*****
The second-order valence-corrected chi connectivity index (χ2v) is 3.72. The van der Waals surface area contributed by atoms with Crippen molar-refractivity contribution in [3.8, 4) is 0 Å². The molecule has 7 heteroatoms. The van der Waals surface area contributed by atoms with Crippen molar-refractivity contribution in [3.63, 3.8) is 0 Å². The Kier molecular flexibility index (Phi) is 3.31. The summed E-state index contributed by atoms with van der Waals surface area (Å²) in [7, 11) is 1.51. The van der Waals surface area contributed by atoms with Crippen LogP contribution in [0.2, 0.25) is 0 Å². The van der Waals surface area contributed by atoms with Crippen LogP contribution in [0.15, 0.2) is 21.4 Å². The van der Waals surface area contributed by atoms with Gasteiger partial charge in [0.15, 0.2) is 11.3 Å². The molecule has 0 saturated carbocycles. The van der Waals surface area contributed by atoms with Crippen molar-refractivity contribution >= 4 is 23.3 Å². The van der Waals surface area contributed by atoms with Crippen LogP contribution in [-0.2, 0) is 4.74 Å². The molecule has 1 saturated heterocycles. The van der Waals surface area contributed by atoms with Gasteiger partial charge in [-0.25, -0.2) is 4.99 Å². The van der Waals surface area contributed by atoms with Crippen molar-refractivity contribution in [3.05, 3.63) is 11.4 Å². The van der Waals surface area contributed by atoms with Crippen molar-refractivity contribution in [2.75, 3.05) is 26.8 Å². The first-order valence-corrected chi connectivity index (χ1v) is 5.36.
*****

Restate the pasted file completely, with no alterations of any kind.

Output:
The second-order valence-corrected chi connectivity index (χ2v) is 3.72. The van der Waals surface area contributed by atoms with Crippen molar-refractivity contribution in [3.8, 4) is 0 Å². The molecule has 7 heteroatoms. The van der Waals surface area contributed by atoms with Crippen molar-refractivity contribution in [3.63, 3.8) is 0 Å². The Kier molecular flexibility index (Phi) is 3.31. The summed E-state index contributed by atoms with van der Waals surface area (Å²) in [7, 11) is 1.51. The van der Waals surface area contributed by atoms with Crippen LogP contribution in [0.2, 0.25) is 0 Å². The van der Waals surface area contributed by atoms with Crippen LogP contribution in [0.15, 0.2) is 21.4 Å². The van der Waals surface area contributed by atoms with Gasteiger partial charge in [0.15, 0.2) is 11.3 Å². The molecule has 0 saturated carbocycles. The van der Waals surface area contributed by atoms with Crippen molar-refractivity contribution >= 4 is 23.3 Å². The van der Waals surface area contributed by atoms with Crippen LogP contribution in [-0.2, 0) is 4.74 Å². The molecule has 1 saturated heterocycles. The van der Waals surface area contributed by atoms with Gasteiger partial charge in [-0.25, -0.2) is 4.99 Å². The van der Waals surface area contributed by atoms with Crippen molar-refractivity contribution in [3.05, 3.63) is 11.4 Å². The van der Waals surface area contributed by atoms with Crippen molar-refractivity contribution in [2.75, 3.05) is 26.8 Å². The first-order valence-corrected chi connectivity index (χ1v) is 5.36.